The Centers for Disease Control and Prevention (CDC) has released draft guidelines for physicians who prescribe opioid painkillers, which call for a more conservative approach to the drugs’ use.
The guidelines recommend doctors treat chronic pain with methods such as physical therapy and non-opioid painkillers before prescribing opioids, according to The Washington Post.
If doctors choose to prescribe opioids, they should select short-acting versions instead of extended release formulations, the guidelines recommend. Doctors should also prescribe the lowest possible dose, for shorter periods, the CDC said.
Doctors should ask patients to undergo urine testing before they receive an opioid prescription, and to take additional urine tests at least annually if they continue to take the medication, the CDC advised. Testing will ensure that patients are not secretly taking other opioids or illegal drugs, the article notes.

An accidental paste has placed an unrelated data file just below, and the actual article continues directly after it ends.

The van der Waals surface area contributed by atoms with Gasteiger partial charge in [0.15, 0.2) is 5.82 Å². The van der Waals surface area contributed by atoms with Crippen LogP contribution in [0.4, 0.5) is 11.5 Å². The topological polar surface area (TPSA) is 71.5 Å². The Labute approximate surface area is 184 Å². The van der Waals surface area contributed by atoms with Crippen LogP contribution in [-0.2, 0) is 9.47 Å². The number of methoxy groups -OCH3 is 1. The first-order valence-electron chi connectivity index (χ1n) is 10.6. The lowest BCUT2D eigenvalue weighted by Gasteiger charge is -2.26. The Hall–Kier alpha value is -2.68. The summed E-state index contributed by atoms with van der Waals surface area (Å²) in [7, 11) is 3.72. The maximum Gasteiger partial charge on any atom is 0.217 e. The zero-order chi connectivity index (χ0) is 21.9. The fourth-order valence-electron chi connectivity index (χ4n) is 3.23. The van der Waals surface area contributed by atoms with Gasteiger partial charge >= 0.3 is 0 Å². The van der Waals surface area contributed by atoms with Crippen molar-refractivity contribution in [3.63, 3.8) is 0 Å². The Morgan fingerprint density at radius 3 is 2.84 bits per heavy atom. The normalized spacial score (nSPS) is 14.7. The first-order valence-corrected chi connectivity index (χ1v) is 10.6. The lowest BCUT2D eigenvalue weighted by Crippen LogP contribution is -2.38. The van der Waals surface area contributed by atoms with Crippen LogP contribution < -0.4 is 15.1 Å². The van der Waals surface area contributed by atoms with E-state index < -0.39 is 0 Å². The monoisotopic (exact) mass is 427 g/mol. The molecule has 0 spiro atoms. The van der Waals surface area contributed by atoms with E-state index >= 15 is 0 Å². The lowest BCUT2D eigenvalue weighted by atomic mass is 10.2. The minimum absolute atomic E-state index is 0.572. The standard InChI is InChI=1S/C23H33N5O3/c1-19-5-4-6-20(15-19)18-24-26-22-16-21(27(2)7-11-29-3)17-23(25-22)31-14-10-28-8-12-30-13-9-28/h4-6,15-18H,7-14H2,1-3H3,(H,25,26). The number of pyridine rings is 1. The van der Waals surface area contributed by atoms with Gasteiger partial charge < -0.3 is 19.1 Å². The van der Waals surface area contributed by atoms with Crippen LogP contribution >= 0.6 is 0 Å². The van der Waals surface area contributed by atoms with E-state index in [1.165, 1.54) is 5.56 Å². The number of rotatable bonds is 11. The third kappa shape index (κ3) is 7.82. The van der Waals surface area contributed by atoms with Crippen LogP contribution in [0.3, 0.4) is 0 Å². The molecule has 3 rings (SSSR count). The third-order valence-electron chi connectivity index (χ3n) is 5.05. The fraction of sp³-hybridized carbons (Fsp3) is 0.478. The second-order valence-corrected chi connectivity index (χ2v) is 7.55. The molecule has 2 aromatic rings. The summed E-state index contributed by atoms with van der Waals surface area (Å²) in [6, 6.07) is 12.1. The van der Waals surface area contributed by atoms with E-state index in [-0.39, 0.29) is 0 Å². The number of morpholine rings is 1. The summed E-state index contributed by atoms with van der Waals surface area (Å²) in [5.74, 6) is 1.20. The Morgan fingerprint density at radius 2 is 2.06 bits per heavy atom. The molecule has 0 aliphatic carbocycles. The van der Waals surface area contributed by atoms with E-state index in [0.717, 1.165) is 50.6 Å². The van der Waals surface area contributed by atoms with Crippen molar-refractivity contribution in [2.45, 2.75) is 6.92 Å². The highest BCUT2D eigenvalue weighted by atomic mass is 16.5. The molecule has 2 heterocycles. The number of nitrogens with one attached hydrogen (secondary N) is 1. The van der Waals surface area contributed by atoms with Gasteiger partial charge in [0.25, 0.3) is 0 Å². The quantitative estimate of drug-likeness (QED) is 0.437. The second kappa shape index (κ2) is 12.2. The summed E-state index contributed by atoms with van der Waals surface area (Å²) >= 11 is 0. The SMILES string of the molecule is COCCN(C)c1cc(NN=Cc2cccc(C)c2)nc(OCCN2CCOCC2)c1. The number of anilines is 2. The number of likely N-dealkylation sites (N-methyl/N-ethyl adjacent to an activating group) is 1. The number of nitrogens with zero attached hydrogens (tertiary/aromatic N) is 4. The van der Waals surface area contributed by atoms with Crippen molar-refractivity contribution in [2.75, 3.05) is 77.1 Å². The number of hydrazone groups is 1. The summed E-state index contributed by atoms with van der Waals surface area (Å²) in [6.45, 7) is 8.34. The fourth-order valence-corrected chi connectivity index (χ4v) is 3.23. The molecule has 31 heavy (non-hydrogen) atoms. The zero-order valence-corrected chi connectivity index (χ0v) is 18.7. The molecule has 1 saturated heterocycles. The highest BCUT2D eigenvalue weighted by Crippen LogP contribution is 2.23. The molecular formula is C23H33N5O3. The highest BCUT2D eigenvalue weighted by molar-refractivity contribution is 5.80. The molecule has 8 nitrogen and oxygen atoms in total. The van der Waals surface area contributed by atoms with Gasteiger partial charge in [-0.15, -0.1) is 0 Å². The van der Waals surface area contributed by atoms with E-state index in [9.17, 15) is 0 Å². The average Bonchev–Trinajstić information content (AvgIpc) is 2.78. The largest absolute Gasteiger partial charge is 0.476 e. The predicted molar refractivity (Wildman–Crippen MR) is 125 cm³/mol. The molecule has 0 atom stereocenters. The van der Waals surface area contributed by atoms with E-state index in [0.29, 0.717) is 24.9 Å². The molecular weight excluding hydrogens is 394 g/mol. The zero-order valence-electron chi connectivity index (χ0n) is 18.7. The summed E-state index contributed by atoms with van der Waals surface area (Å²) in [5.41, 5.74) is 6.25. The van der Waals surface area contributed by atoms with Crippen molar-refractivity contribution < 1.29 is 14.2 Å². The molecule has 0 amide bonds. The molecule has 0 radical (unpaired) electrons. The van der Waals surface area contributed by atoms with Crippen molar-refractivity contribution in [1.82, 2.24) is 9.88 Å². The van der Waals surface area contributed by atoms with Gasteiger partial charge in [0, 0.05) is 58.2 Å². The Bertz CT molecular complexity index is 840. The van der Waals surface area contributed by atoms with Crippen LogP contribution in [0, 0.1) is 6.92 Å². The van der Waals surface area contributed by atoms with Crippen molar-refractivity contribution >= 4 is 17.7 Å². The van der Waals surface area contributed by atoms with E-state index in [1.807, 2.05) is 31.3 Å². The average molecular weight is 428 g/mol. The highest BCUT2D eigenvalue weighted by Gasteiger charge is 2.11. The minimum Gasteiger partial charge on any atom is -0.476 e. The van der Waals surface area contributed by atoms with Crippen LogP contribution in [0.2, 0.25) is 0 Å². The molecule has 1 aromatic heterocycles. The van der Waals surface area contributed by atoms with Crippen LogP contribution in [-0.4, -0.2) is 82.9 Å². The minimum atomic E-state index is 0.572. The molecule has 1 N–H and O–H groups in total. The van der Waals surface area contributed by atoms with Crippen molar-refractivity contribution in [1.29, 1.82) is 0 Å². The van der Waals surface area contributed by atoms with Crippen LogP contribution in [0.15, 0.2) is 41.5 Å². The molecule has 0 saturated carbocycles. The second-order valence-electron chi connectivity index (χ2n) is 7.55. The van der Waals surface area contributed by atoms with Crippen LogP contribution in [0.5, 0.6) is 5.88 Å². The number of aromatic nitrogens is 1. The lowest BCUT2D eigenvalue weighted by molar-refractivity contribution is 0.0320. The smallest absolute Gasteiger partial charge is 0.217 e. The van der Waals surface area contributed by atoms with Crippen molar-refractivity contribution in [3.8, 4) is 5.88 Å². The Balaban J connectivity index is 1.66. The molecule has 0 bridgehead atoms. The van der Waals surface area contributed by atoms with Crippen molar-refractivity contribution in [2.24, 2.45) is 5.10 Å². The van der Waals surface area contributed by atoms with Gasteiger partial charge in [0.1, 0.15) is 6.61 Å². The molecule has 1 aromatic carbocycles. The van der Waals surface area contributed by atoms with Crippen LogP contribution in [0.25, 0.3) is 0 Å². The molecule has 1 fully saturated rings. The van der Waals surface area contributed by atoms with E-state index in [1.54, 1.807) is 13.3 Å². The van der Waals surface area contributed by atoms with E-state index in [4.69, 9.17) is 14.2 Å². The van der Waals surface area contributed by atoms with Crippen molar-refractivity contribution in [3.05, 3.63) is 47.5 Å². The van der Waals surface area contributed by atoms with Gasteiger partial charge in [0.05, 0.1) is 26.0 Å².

Last week the CDC released data showing more than 47,000 Americans died of a drug overdose in 2014, up 7 percent from the previous year. The increase was driven largely by deaths from heroin and prescription opioids. Almost 19,000 deaths were due to opioid painkillers, an increase of 16 percent from 2013.
“What we want to just make sure is that doctors understand that starting a patient on an opiate is a momentous decision,” said CDC Director Tom Frieden. “The risks are addiction and death, and the benefits are unproven.”
The guidelines note that three or fewer days of opioid treatment “usually will be sufficient for most non-traumatic pain not related to major surgery.”
The voluntary guidelines were written by a CDC committee, which reviewed more than 100 studies on opioid therapy. They are not meant for physicians who treat patients with severe chronic pain associated with diseases such as late-stage cancer, or those who provide end-of-life care.